November 13, 2018

Racing the End of the Season

The end of the gardening season is always abrupt.  One day you have a thriving vegetable plot.  Then, via the simple expedient of an overnight frost, it turns to mush.  Your annuals succumb to frost and old age.  Your perennials look fine and are in flower.  Then, for no ascertainable reason, they’re brown.

Mother nature has wreaked havoc
with our garden clean-up schedule
As conscientious stewards of the land, Betty and I strive each year to put each of our gardens to bed in an orderly fashion.  This year, Mother Nature has been mucking with the calendar.

What do I mean?  Let’s take pine cones as an example.  We had a wet summer and the pines at the borders of our property rewarded us with a bumper crop of cones.  We picked every last one out of the garden – more than a thousand cones – in late September.  Why do we bother?  Well, for one thing we don’t want a pine forest sprouting in our garden.  Just as important, though, pine cones are food for squirrels and other unwanted rodents.  But then came a surprise nor’easter.  The pine cones re-appeared in the garden as if by magic.  We picked them up again.  Last week, a storm with gale-force winds blew through.  Another pine-cone-picking party.

A nor'easter brought us a second
plague of pine cones
We took down our vegetable garden as plants ran their course.  The stalks from three squares of corn, for example, were taken out as the last ears were picked.  But, in the absence of frost, some plants kept producing (we had zucchini and tomatoes into late October).  The ogre who runs our community garden requires plots to be cleared by the end of October.  As a result, much of our final vegetable garden cleanup was hurriedly done on the last day of the month.  A week later, in our capacity as overseers of the community garden, we were back out to clean up the detritus of three abandoned plots.  Naturally, it rained.  Fortunately, seven volunteers made the work go much more quickly.

In addition to clearing our own plot we
cleaned abandoned ones... in the rain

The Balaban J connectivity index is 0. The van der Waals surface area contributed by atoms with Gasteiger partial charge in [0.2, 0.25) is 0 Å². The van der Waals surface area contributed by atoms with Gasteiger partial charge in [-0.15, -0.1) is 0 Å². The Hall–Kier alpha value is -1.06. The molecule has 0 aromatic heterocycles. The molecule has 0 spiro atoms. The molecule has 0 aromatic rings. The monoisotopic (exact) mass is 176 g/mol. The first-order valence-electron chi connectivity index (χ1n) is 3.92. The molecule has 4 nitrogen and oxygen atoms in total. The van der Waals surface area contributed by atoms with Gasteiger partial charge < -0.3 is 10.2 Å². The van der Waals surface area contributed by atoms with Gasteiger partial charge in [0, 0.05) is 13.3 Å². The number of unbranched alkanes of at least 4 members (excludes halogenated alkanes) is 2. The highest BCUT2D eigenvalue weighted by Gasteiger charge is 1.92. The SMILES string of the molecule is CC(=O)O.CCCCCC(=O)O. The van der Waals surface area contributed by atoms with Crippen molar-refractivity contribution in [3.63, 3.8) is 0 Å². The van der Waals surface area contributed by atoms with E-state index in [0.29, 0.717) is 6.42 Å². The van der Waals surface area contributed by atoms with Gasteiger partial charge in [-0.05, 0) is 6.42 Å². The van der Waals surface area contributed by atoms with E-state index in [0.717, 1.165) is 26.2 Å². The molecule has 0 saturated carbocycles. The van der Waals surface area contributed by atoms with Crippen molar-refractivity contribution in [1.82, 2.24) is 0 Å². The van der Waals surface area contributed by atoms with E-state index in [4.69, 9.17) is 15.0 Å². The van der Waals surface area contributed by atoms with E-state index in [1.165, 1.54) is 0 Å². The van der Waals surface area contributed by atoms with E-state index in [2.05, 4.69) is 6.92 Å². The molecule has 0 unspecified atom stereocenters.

Our first hard frost (October 20) took out our container gardens – twelve ‘major’ ones and another twelve ‘minor’ ones.  Each container had to be emptied, the vegetative matter taken to the transfer station, the potting mix added to a low spot, the miscellaneous bottles and other ‘ballast’ in the containers cleaned; and the containers themselves bleached, washed and put away in the basement.  That was a three-day process.

On October 21, UPS came calling with our fall bulb order – 500 of them.  We set it aside.  The trick with bulbs is they must be planted early enough that they can still generate roots, but not so early that they’ll produce greens.  If the ground begins to freeze, it’s likely too late to plant and you’ve just wasted beaucoup dollars.

Racing to get bulbs planted
We began taking down the multiple-hundreds of perennials that form the heart of our garden in late October… which is also when it began to rain in earnest.  We would cut back amsonia, baptisia, eupatorium and the like for a few hours; then watch as the clouds darkened.  This hide-and-seek with the rain went on for the better part of a week.

Finally, last Saturday, we could wait no longer.  Starting just after dawn, and with a forecast of heavy precipitation for the afternoon, we began digging out six large spaces for our new bulbs.  Everything was excavated to a depth of five to seven inches, bulbs were placed, then a parfait of limestone and soil layers were added and topped with mulch.  The rain started just as we patted down the last bulb patch.

We've had triple our normal rainfall
Yesterday afternoon, we limed the garden because our soil test came back showing a calcium deficiency.  The trick to putting down lime is to do so when there’s no wind to blow it away, but also near to the time when ample rain is expected.  We nailed the timing perfectly.  Our rainfall total overnight was more than an inch, and it’s still falling as this is written.

November 2, 2018

Be Careful What You Wish For

Be careful what you wish for.  It will all come back to bite you in the fall.

All those containers had to be
taken apart and cleaned